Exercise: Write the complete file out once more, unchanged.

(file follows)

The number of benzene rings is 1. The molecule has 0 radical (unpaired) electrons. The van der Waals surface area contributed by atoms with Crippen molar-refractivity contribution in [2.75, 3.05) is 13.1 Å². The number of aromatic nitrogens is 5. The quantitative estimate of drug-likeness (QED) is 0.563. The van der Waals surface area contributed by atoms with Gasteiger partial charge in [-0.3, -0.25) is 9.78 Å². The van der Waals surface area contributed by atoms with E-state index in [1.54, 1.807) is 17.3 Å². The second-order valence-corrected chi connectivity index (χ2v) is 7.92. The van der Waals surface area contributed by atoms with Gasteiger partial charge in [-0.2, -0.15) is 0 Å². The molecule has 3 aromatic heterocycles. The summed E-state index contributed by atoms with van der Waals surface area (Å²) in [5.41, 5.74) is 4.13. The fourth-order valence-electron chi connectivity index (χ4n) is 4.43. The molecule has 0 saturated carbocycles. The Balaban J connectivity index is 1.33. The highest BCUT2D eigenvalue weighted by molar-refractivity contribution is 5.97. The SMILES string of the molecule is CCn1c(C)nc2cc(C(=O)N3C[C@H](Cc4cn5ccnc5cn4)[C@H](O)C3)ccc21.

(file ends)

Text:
The number of benzene rings is 1. The molecule has 0 radical (unpaired) electrons. The van der Waals surface area contributed by atoms with Crippen molar-refractivity contribution in [2.75, 3.05) is 13.1 Å². The number of aromatic nitrogens is 5. The quantitative estimate of drug-likeness (QED) is 0.563. The van der Waals surface area contributed by atoms with Gasteiger partial charge in [-0.3, -0.25) is 9.78 Å². The van der Waals surface area contributed by atoms with E-state index in [1.54, 1.807) is 17.3 Å². The second-order valence-corrected chi connectivity index (χ2v) is 7.92. The van der Waals surface area contributed by atoms with Gasteiger partial charge in [-0.2, -0.15) is 0 Å². The molecule has 3 aromatic heterocycles. The summed E-state index contributed by atoms with van der Waals surface area (Å²) in [5.41, 5.74) is 4.13. The fourth-order valence-electron chi connectivity index (χ4n) is 4.43. The molecule has 0 saturated carbocycles. The Balaban J connectivity index is 1.33. The highest BCUT2D eigenvalue weighted by molar-refractivity contribution is 5.97. The SMILES string of the molecule is CCn1c(C)nc2cc(C(=O)N3C[C@H](Cc4cn5ccnc5cn4)[C@H](O)C3)ccc21.